next up previous
Next: 3.5.2 Resource Summarization Algorithm Up: 3.5 Summary Resource Usage Previous: 3.5 Summary Resource Usage

3.5.1 Representation

We start with a new example for simplicity that motivates our choice of representation. Consider the task of coordinating a collection of rovers as they explore the environment around a lander on Mars. This exploration takes the form of visiting different locations and making observations. Each traversal between locations follows established paths to minimize effort and risk. These paths combine to form a network like the one mapped out in Figure 10, where vertices denote distinguished locations, and edges denote allowed paths. Thinner edges are harder to traverse, and labeled points have associated observation goals. While some paths are over hard ground, others are over loose sand where traversal is harder since a rover can slip.

Figure 10: Example map of established paths between points in a rover domain

Figure 11 gives an example of an abstract task. Imagine a rover that wants to make an early morning trip from point $A$ to point $B$ on the example map. During this trip the sun slowly rises above the horizon giving the rover the ability to progressively use soak rays tasks to provide more solar power (a non-consumable resource3) to motors in the wheels. In addition to collecting photons, the morning traverse moves the rover, and the resultant go tasks require path dependent amounts of power. While a rover traveling from point $A$ to point $B$ can take any number of paths, the shortest three involve following one, two, or three steps.

Figure 11: $and$/$or$ tree defining a rover's tasks and their resource usages

A summarized resource usage consists of ranges of potential resource usage amounts during and after performing an abstract task, and we represent this summary information for a plan $p$ on a resource $res$ using the structure \begin{displaymath}usage_{sum}(p, res) = \langle local\_min(p,res),local\_max(p,res),persist(p,res)\rangle,\end{displaymath} where the resource's local usage occurs within $p$'s execution, and the persistent usage represents the usage that lasts after the execution terminates for consumable resources.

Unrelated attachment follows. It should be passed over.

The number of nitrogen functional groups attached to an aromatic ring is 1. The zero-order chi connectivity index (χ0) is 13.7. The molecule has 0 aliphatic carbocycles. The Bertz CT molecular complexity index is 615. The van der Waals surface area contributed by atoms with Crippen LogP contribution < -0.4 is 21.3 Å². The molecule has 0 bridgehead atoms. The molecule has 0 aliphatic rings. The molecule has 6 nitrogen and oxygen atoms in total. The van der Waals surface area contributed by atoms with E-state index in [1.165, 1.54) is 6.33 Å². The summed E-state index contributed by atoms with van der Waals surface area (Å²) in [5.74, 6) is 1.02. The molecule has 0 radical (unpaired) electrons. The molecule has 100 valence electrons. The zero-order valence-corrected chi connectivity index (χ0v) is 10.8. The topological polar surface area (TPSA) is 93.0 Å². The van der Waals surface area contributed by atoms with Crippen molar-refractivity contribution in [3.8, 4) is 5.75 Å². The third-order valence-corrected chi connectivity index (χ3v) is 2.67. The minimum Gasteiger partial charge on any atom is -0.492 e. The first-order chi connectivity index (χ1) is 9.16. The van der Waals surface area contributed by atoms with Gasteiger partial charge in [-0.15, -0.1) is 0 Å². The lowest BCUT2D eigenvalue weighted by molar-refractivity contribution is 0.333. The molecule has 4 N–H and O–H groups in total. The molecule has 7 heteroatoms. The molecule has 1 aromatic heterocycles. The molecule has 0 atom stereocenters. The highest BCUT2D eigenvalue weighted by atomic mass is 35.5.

Definition 12   \begin{displaymath}
...p\in E(h)}(-r(res,h,t_f(e_p)))]& \rangle

The context for Definition 12 is the set of all histories $H$ where the value of $res$ is 0 in the initial state, and $E(h)$ only contains the execution of $p$ and its subexecutions. Thus, the $-r(res,h,t)$ term is the combined usage of $res$ at time $t$ of all executions in the hierarchy as defined in Section 2.4. So, the maximum of the $local\_min$ is the highest among all histories of the lowest point of usage during $p$'s execution. The usage ranges capture the multiple possible usage profiles of a task with multiple decomposition choices and timing choices among loosely constrained subtasks. For example, the high path task has a $\langle$[4,4],[6,6],[0,0]$\rangle$ summary power use over a 40 minute interval. In this case the ranges are single points due to no uncertainty - the task simply uses 4 watts for 15 minutes followed by 6 watts for 25 minutes. The $move$(A,B) task provides a slightly more complex example due to its decompositional uncertainty. This task has a $\langle$[0,4],[4,6],[0,0]$\rangle$ summary power use over a 50 minute interval. In both cases the $persist$ is [0,0] because solar power is a non-consumable resource.

As an example of reasoning with resource usage summaries, suppose that only 3 watts of power were available during a $move$(A,B) task. Given the [4,6] $local\_max$, we know that there is not enough power no matter how the task is decomposed. Raising the available power to 4 watts makes the task executable depending on how it gets decomposed and scheduled, and raising to 6 or more watts makes the task executable for all possible decompositions.

This representation of abstract (or uncertain) metric resource usage can be seen as an extension of tracking optimistic and pessimistic resource levels [Drabble TateDrabble Tate1994]. Computing only the upper and lower bounds on resource usage for an abstract plan gives some information about whether lower or upper bound constraints on a resource may, must, or must not be violated, but it is not complete. By representing upper and lower bounds as ranges of these bounds over all potential histories, we can certainly know whether bounds may, must, or must not be violated over all histories. For the example above, if we only tracked one range for the local usage, [0,6], we would not know that there is definitely a conflict when only 3 watts are available. Knowing this extra information can avoid exploration of an infeasible search space.

next up previous
Next: 3.5.2 Resource Summarization Algorithm Up: 3.5 Summary Resource Usage Previous: 3.5 Summary Resource Usage
Bradley Clement 2006-12-29